SOME COUNTRIES PRODUCE SO MUCH MORE OUTPUT PER WORKER THAN OTHERS: Determinants of Economic Performance 2

Social control of burglary involves two elements. First is the teaching that stealing is wrong. Second is the threat of punishment. The threat itself is free—the only resources required are those needed to make the threat credible. The value of social infrastructure goes far beyond the notion that collective action can take advantage of returns to scale in avoidance. It is not that the city can put up fences more cheaply than can individuals—in a city run well, no fences are needed at all.

Social action—typically through the government—is a prime determinant of output per worker in almost any view. The literature in this area is far too voluminous to summarize adequately here. Important contributions are Olson (1965), Olson (1982), Baumol (1990), North (1990), Greif and Kandel (1995), and Weingast (1995).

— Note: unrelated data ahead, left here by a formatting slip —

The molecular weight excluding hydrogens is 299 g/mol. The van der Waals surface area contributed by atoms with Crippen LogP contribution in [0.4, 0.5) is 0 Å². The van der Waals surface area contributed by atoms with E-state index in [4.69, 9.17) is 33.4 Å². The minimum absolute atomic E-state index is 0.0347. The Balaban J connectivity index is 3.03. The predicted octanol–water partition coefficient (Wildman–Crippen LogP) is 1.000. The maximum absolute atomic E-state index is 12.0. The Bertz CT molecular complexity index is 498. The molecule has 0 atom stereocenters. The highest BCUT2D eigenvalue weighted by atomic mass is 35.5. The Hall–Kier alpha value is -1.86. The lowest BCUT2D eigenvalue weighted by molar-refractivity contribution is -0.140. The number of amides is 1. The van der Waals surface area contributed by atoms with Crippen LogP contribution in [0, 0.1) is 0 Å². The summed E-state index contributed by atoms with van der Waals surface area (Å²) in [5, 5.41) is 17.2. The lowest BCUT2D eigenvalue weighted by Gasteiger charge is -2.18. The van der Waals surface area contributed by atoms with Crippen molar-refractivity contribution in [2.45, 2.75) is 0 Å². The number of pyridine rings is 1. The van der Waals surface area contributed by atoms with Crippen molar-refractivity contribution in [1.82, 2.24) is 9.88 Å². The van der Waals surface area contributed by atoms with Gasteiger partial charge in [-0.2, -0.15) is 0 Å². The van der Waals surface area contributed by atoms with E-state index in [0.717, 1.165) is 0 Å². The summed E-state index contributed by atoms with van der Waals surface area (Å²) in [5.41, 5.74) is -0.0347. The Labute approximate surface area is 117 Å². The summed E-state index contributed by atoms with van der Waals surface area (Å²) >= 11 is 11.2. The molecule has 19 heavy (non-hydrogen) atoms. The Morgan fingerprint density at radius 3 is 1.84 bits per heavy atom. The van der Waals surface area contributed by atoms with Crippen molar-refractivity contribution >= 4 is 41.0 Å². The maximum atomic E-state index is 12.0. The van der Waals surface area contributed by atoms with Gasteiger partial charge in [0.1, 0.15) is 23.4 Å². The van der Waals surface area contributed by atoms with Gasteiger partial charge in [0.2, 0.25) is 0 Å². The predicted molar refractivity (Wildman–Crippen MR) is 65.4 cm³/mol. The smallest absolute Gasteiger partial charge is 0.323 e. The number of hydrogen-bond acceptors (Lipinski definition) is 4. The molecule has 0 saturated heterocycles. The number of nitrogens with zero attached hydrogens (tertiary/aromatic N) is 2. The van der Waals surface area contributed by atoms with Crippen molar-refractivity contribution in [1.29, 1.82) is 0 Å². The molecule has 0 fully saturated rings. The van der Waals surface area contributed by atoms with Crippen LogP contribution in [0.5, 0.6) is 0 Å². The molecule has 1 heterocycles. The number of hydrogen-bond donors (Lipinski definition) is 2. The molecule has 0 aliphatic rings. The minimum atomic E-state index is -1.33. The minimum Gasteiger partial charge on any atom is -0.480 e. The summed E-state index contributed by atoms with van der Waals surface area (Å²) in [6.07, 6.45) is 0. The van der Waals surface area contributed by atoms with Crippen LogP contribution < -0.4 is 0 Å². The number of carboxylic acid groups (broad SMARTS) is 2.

A number of authors have developed theoretical models of equilibrium when protection against predation is incomplete. Workers choose between production and diversion. There may be more than one equilibrium—for example, there may be a poor equilibrium where production pays little because diversion is so common, and diversion has a high payoff because enforcement is ineffective when diversion is common. There is also a good equilibrium with little diversion, because production has a high payoff and the high probability of punishment deters almost all diversion. Rapaczynski (1987) gives Hobbes credit for originating this idea. Even if there is only a single equilibrium in these models, it may be highly sensitive to its determinants because of near-indeterminacy.